World Views host Suzette Grillot is in the middle of a four-city tour of China on behalf of her day job as the Dean of the University of Oklahoma’s College of International Studies. She lived in Beijing for a semester as a teaching fellow at Beijing University in 2007, but she’s there now with the College’s Assistant Dean, Rebecca Cruise.
Joshua Landis provides an update on the ongoing removal of chemical weapons in Syria, and Rebecca Cruise examines the recent executions of high-level government officials in North Korea, and what they could mean.
Later, a conversation with a trio of scientists and engineers about how three very different developing countries share many of the same sanitation and hygiene concerns.
Confirming one of the week's less-secret secrets, the White House announced Friday morning that President Obama intends to nominate Sen. Max Baucus, D-Mont., to be the next ambassador to the People's Republic of China.
The 72-year-old Baucus has been in the Senate since 1978. He is chairman of the Senate Finance Committee.
Listen to Suzette Grillot's conversation with Feleke Zewge, Pawan Labhasetwar, and Derek Chitwood
Despite radically different cultures, climate, geography, and levels of government involvement in improving the lives of its citizens, Ethiopia, India, and China all face similar water issues.
KGOU’s World Views host and the Dean of the University of Oklahoma’s College of International Studies Suzette Grillot recently gathered three engineers together for a conversation about water, sanitation, and hygiene concerns in their respective countries of expertise.
Suzette Grillot and Rebecca Cruise discuss China 's move to grab airspace over the East China Sea, and ongoing protests in Ukraine over a jailed political leader, and a scuttled trade pact with the European Union.
The Dallas Morning News Mexico Bureau Chief Alfredo Corchado joins Grillot to talk about his 20-year career. His memoir Midnight in Mexico chronicles his coverage of the country’s war against the drug cartels.
China says it is fully capable of enforcing its newly-declared maritime air defense zone above disputed islands in the East China Sea that has drawn strong denunciations from the U.S., Japan and other nations.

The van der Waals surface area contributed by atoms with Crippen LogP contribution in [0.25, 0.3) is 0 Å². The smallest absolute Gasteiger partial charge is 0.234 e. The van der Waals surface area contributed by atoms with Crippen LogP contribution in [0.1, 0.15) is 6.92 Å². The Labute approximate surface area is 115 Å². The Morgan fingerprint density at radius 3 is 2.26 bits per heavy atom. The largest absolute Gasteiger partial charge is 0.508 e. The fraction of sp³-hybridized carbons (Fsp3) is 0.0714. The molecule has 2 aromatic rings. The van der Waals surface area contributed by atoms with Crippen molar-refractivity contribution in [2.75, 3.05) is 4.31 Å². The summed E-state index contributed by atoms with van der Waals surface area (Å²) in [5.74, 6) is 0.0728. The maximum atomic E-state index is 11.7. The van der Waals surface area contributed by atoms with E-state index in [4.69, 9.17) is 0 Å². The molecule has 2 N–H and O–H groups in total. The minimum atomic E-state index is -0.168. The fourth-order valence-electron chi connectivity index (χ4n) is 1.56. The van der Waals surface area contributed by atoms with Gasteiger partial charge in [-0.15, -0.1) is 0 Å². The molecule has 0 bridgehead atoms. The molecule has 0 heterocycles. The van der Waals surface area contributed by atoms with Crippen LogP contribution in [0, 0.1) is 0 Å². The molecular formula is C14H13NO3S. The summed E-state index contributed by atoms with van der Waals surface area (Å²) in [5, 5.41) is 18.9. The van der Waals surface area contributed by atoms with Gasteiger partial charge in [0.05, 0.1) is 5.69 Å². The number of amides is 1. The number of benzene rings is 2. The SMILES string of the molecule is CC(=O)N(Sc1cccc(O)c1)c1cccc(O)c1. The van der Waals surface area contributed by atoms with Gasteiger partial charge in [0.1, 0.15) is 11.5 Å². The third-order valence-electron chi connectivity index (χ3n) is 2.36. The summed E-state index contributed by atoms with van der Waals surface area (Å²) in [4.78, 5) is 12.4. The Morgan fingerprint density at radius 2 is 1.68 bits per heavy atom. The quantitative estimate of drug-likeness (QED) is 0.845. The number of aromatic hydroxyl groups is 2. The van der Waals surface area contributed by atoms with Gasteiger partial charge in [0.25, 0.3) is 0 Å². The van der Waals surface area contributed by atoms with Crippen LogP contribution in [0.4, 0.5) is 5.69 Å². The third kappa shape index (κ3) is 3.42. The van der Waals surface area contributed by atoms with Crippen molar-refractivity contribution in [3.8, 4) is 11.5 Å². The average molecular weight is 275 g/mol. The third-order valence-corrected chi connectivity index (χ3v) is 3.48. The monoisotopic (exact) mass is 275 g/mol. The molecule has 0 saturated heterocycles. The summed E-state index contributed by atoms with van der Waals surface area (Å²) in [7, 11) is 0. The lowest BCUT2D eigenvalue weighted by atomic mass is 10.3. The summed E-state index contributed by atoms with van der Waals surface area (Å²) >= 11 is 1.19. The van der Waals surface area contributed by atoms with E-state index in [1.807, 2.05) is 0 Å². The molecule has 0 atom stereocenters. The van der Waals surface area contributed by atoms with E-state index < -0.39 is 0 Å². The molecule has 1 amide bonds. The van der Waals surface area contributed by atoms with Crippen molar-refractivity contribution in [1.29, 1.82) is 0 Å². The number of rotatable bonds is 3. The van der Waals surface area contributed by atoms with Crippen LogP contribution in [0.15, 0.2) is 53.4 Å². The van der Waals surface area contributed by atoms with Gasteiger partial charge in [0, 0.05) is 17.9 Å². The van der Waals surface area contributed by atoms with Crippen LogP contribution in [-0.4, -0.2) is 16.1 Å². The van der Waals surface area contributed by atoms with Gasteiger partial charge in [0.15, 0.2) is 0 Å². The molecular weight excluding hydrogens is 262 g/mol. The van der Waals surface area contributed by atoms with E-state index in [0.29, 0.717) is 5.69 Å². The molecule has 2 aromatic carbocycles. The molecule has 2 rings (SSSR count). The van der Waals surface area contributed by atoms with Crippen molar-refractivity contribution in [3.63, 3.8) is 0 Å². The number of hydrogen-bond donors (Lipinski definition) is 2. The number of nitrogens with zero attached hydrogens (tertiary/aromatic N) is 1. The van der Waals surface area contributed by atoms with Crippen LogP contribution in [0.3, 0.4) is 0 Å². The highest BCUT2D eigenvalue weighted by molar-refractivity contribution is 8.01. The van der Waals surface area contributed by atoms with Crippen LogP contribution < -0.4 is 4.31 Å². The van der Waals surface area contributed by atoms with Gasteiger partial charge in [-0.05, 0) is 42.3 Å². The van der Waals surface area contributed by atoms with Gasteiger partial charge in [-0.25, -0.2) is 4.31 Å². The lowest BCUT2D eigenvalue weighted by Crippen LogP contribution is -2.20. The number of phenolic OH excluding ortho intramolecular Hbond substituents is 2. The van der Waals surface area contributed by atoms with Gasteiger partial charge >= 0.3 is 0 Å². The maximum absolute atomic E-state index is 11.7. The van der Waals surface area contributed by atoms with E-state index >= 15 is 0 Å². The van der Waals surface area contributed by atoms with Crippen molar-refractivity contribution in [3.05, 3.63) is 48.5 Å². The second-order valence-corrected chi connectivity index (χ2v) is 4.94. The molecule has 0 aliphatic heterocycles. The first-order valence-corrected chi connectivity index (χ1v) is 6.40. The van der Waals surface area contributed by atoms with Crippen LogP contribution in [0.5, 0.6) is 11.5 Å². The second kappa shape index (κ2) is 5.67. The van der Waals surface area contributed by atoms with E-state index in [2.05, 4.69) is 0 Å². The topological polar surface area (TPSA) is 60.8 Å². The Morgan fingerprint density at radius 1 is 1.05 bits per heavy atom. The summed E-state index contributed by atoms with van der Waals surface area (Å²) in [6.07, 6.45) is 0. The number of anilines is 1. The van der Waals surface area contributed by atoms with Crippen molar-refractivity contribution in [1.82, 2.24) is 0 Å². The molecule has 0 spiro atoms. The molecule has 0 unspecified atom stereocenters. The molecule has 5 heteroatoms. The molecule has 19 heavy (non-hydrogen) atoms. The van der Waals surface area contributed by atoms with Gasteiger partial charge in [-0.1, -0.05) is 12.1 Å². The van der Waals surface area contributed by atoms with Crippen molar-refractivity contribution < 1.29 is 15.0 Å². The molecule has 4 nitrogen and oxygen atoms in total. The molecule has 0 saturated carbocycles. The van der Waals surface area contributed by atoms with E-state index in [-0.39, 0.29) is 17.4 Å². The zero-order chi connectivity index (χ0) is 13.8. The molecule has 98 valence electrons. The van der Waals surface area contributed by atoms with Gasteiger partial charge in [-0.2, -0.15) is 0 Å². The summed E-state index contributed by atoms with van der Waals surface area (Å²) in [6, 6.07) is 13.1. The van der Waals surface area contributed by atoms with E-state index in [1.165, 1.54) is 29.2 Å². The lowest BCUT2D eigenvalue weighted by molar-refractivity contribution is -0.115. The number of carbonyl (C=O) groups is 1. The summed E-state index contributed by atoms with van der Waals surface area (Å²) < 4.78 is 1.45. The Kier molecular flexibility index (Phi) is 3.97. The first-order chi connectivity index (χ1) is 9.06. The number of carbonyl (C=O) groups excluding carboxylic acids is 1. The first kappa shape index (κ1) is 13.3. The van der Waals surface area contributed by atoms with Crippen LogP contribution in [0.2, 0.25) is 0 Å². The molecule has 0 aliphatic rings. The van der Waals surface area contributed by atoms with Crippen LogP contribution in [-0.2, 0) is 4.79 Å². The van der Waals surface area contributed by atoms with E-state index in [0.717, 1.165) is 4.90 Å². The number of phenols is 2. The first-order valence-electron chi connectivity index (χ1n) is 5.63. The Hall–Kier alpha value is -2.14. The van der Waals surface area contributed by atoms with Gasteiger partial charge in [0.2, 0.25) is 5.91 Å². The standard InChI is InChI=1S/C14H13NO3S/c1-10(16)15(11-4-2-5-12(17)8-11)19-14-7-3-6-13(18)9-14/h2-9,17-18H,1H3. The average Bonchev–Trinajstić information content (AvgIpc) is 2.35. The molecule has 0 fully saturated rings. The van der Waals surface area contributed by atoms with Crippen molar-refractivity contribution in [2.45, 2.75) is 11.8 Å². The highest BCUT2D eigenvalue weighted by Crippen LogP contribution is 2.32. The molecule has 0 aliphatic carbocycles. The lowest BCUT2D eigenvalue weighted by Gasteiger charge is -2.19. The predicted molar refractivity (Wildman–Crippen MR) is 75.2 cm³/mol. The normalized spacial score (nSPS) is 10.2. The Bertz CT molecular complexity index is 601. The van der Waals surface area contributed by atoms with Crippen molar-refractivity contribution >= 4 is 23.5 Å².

“They're [the islands] not all that impressive, but they happen to be on top of what looks like oil reserves or natural gas,” says Rebecca Cruise, the Assistant Dean of the University of Oklahoma’s College of International Studies. “There are a lot of people in this part of the world that are needing energy, and the demand there rises, so this becomes about resources, and about power.”
Chinese naval soldiers stand guard on China's first aircraft carrier Liaoning as it travels toward a military base in Sanya, Hainan province, in this undated picture made available on Nov. 30.
Credit China Stringer Network / Reuters/Landov
A group of disputed islands in the East China Sea, known as Senkaku in Japan and Diaoyu in China, sit inside China's self-declared air identification zone, rankling the U.S., Japan and others in the region.
China has been building up its military strength for some time now, and pushing ever farther from its coastline and into international waters. The real concern now is for miscalculation — particularly with Japan — that ends up in gunfire.
Just six months ago, the Pentagon released its annual report on China's military. Its defense budget was growing. The country was building more stealthy aircraft and submarines. It even bought an aircraft carrier from the Ukraine.
Pentagon official David Helvey highlighted particular areas of concern.
A little over a week ago, Typhoon Haiyan slammed into the Philippines, leaving thousands dead and devastating the city of Tacloban. Suzette Grillot also talks with Joshua Landis about a so-called "wild card" in Syria's civil war - private funding by wealthy donors.
Later, Adriana Beltrán from the Washington Office on Latin America joins Suzette Grillot to discuss how clandestine criminal organizations infiltrate Guatemala’s judicial system.